Among many powerful features of digital technology, one of the most exciting ones is automation. From auto-translation to news-summation machine-learning, automating financial markets is evolving at a rapid pace.
Eliminating the Corruptive Potential from Market Makers
As Decentralized Finance — DeFi — keeps evolving, there will be a greater need to understand how decentralized systems can effectively replace centralized institutions exerting influence on financial markets. After all, if the GameStop/Robinhood/Citadel scandal has taught us anything, it’s that no amount of regulatory framework can work in the long run. Instead, we must move away from financial markets that heavily rely on hidden levers of power, activated when certain market players are threatened.
From the Liquidity Providers article, you have learned the critical role of market makers in the traditional financial arena:
- Market makers are liquidity providers.
- Market makers are both sellers and buyers.
- Market makers reap profits from their ask-bid spreads.
- Market makers make the market happen by meeting traders’ asks and bids at all price levels, thus providing necessary liquidity.
In the DeFi space, the vital role of providing liquidity is served by liquidity pools in which users — liquidity providers — add and lock-in their tokens. Incentivized by rewards — yield farming — the greater their stake is in the liquidity pool, the greater their profit becomes from interest rates.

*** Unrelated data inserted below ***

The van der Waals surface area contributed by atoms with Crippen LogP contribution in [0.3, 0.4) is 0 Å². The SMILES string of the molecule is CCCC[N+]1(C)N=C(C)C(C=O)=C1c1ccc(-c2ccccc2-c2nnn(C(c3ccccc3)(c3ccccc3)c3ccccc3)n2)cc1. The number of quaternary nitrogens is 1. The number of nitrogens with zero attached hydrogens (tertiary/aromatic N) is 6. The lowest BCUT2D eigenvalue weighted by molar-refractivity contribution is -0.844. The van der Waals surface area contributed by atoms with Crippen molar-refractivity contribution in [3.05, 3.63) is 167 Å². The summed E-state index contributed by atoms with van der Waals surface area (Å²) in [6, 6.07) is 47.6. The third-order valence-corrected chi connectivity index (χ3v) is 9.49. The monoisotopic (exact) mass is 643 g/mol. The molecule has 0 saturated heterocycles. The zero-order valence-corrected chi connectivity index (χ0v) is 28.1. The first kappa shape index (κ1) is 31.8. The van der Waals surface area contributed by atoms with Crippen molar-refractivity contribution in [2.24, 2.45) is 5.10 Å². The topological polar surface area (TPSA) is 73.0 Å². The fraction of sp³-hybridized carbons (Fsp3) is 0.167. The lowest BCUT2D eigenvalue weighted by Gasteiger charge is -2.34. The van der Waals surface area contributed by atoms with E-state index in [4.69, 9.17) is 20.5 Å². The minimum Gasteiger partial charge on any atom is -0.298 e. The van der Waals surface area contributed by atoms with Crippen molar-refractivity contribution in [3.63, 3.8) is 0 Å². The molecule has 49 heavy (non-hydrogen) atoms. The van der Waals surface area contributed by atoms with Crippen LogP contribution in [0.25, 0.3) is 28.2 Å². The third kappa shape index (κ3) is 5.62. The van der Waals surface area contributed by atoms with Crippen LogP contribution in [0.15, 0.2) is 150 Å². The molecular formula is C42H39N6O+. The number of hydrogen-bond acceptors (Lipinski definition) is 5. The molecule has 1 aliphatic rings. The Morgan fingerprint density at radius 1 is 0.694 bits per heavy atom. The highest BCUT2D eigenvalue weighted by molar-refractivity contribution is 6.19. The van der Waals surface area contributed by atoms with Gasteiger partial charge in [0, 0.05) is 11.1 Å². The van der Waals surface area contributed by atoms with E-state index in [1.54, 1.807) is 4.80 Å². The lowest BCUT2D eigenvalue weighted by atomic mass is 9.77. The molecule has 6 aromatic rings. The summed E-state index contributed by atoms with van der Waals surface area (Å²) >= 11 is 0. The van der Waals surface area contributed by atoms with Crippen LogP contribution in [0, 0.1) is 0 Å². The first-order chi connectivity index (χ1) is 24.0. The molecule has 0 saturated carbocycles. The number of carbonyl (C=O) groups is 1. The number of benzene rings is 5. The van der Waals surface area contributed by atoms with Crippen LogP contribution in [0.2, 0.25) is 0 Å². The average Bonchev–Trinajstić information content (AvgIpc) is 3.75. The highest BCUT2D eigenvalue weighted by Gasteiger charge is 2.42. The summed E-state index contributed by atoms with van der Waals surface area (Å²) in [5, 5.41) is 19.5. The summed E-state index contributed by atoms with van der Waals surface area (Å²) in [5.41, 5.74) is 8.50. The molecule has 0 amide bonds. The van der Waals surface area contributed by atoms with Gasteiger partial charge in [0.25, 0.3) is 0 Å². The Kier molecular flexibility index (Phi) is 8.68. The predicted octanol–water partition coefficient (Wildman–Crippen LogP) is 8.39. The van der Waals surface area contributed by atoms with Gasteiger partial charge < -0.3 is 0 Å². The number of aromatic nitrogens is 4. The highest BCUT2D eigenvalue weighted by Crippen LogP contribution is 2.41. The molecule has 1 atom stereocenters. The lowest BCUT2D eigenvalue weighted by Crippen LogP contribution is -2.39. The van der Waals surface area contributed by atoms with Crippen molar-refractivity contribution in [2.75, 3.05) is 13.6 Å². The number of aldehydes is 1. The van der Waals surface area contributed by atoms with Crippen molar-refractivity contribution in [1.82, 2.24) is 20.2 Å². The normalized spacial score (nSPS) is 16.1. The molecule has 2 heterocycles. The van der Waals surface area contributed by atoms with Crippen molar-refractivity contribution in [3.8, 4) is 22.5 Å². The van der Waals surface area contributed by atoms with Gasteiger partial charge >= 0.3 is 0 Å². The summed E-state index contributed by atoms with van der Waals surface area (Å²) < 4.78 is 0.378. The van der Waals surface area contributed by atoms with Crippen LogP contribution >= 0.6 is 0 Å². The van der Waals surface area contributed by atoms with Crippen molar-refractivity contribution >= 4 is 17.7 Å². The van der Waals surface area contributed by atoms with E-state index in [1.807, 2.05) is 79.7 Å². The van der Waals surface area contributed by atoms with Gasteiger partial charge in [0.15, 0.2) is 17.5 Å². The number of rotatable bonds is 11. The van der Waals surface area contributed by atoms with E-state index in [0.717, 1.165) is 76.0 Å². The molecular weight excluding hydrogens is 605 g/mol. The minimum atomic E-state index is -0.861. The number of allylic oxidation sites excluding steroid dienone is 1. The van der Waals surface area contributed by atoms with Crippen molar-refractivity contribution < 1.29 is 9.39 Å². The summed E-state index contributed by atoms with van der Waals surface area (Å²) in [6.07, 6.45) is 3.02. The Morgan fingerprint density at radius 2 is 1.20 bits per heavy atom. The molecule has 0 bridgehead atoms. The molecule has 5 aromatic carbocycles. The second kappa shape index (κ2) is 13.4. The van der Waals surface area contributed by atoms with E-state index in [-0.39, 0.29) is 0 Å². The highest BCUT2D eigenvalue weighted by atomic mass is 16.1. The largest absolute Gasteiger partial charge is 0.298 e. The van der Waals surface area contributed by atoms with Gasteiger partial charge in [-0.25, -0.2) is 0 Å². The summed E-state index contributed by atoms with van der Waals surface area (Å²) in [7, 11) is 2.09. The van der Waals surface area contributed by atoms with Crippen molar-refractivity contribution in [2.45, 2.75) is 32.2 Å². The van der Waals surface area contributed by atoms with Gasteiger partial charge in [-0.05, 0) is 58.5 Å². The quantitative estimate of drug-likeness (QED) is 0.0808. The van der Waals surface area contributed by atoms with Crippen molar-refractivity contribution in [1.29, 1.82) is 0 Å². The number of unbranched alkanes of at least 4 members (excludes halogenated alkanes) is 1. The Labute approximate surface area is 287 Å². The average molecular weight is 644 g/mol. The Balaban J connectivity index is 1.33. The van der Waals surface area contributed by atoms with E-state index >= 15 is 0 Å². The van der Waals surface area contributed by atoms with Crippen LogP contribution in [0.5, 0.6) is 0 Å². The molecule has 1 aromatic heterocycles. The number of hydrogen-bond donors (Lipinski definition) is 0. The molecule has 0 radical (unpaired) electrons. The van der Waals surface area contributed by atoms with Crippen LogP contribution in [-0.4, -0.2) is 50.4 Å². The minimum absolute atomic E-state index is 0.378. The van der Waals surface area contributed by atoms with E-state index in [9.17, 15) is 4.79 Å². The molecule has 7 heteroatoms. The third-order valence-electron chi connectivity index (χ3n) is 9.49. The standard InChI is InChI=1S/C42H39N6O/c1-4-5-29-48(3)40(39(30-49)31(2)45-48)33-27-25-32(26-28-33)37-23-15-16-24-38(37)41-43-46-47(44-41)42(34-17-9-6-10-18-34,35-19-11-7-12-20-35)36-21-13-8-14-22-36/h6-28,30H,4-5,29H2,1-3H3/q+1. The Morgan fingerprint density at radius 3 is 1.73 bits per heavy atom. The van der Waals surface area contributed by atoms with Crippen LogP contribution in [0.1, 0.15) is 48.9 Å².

In other words, market makers become automated because the trade is no longer conducted between buyers and sellers, facilitated by market makers in the form of hedge funds or exchanges. Instead, the trade is executed against liquidity pools — shared pools of various tokens present in the DeFi ecosystem. Furthermore, there are different types of automated market makers to keep in mind.
How Automated Market Makers Evolved
Coming into fruition on the Ethereum blockchain, automated market makers (AMMs) started as one would expect within the blockchain playground — on an internet post. Ethereum’s core developer, Vitalik Buterin, published a blog post on the topic of “on-chain market makers”. In it, he outlined how AMMs can work, based on the power of math:
tokenA balance(p) * tokenB_balance(p) = k
With the example provided in the Liquidity Providers, you already know that liquidity pools are created by token pairs, such as ETH–USDT. In the above formula, “k” represents a constant balance of these tokens. In turn, this determines the token prices in the liquidity pool.
Let’s take another example of a token pair that doesn’t rely on the USDT stablecoin. Both ETH and BTC are volatile cryptocurrencies compared to fiat money. If we have ETH-BTC for the liquidity pool, every time someone buys ETH, its price goes up because there is less ETH present in the liquidity pool. Vice-versa for BTC as well, the more of BTC in the liquidity pool there is, the lower its price.